REVIEW: It Takes Two by Jenny Holiday
Dear Jenny Holiday,
I haven’t read One and Only, the first book in your Bridesmaids Behaving Badly series (yet – it’s on the TBR) but I heard such good things about it that I was keen to read the second book, It Takes Two. I also saw the pictures of photo shoot for the cover and that piqued my interest even more. And now I really need to read One and Only because I know I’m missing out. This book stands alone well enough but there are references to the earlier book and readers who are sensitive to spoilers will want to start there. For me, it didn’t really matter.
Wendy Liu is a Toronto defense lawyer and the maid of honor at her best friend’s wedding. Jane and Wendy have been besties since they were children and have a very close bond. Wendy has mixed feelings about the wedding.
She needed to up her game here. Yes, she wasn’t into all this wedding bullshit. But the bigger issue was that in her heart of hearts, she wasn’t into the wedding itself. She was, selfishly, sad that Jane was getting married. She had nothing against Cameron, Jane’s fiancé. Well, nothing that would stand up in court. He had started out as kind of a jerk, and what Jane saw in him remained a mystery to Wendy, but anyone with a brain could see how
happy he’d made Jane.
It was just that it had always been Wendy and Jane against the world. The Lost Girls, they used to call themselves. The Dead Dads Club. They were a duo.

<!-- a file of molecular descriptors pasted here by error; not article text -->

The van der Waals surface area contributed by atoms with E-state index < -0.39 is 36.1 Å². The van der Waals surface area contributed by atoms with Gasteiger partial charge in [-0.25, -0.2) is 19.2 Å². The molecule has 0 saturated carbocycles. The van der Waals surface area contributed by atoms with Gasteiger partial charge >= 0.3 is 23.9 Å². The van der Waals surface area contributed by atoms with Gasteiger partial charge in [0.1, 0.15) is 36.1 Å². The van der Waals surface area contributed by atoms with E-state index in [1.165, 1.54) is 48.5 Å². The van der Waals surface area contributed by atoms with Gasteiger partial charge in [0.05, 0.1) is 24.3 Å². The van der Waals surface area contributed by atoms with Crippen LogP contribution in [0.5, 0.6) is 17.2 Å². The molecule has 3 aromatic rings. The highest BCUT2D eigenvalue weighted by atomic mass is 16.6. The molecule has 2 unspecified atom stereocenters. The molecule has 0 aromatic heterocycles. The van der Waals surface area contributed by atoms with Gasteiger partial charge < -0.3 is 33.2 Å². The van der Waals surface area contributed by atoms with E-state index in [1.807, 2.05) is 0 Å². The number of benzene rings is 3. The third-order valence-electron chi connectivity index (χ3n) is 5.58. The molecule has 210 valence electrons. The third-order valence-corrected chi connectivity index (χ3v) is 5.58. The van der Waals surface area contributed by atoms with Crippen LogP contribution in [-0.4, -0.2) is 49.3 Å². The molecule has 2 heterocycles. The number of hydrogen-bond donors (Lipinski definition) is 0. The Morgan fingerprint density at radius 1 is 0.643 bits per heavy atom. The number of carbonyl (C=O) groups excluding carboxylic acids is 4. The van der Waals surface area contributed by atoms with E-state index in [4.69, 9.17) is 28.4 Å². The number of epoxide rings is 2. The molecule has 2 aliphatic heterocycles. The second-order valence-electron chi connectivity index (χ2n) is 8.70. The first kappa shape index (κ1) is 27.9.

And now they were going to be…not that.
I understood where Wendy was coming from so much, that uncomfortable mix of being happy for someone else but also being sad because of the inevitable changes that will occur and/or being sad that one isn’t that happy oneself, so I found Wendy very relatable.
Jane’s older brother is Noah. When Jane’s father died in a car accident while he was driving drunk, teenage Noah stepped up and got a job working nights in a grocery store after school. Their mother sank into a deep depression and Noah basically became the parent to Jane and, by extension, to Wendy. Wendy had a crush on Noah but everything changed when he stood her up at the school prom, leaving her humiliated in front of her peers. It’s been 17 years since then but she still isn’t over it. She has made it a mission to avoid Noah as much as possible and the wedding is going to make that extremely difficult – he is in the wedding party too.
Noah is a prosecutor in New York, having moved there for college and stayed to live and work, so Wendy has been able to successfully avoid him for most of the intervening years without it being very obvious to everyone else. After the prom debacle, Wendy put on a tough outer layer and started traveling as an avoidance technique. In doing so, she discovered in herself a love of travel – when the book begins, she’s planning a six month trip around the world and will leave shortly after Jane’s and Cameron’s wedding.